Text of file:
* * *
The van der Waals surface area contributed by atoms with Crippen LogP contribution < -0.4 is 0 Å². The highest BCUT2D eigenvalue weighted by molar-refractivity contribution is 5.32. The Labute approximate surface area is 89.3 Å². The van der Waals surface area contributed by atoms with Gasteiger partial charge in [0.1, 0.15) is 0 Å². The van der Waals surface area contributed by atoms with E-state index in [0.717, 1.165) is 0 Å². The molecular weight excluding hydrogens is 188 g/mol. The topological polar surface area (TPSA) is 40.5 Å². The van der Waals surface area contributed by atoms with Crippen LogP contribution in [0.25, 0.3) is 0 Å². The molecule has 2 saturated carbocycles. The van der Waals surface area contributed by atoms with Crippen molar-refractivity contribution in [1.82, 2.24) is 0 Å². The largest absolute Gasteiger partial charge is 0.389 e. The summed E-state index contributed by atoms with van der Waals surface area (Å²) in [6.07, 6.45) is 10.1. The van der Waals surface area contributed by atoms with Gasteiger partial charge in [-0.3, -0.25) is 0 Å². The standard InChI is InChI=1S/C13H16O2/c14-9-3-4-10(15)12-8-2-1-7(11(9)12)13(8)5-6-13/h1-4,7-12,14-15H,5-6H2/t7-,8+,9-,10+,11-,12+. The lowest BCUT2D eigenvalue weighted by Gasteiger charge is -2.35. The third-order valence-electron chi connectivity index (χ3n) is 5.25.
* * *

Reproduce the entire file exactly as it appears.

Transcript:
The van der Waals surface area contributed by atoms with Crippen LogP contribution < -0.4 is 0 Å². The highest BCUT2D eigenvalue weighted by molar-refractivity contribution is 5.32. The Labute approximate surface area is 89.3 Å². The van der Waals surface area contributed by atoms with Gasteiger partial charge in [0.1, 0.15) is 0 Å². The van der Waals surface area contributed by atoms with E-state index in [0.717, 1.165) is 0 Å². The molecular weight excluding hydrogens is 188 g/mol. The topological polar surface area (TPSA) is 40.5 Å². The van der Waals surface area contributed by atoms with Crippen LogP contribution in [0.25, 0.3) is 0 Å². The molecule has 2 saturated carbocycles. The van der Waals surface area contributed by atoms with Crippen molar-refractivity contribution in [1.82, 2.24) is 0 Å². The largest absolute Gasteiger partial charge is 0.389 e. The summed E-state index contributed by atoms with van der Waals surface area (Å²) in [6.07, 6.45) is 10.1. The van der Waals surface area contributed by atoms with Gasteiger partial charge in [-0.3, -0.25) is 0 Å². The standard InChI is InChI=1S/C13H16O2/c14-9-3-4-10(15)12-8-2-1-7(11(9)12)13(8)5-6-13/h1-4,7-12,14-15H,5-6H2/t7-,8+,9-,10+,11-,12+. The lowest BCUT2D eigenvalue weighted by Gasteiger charge is -2.35. The third-order valence-electron chi connectivity index (χ3n) is 5.25.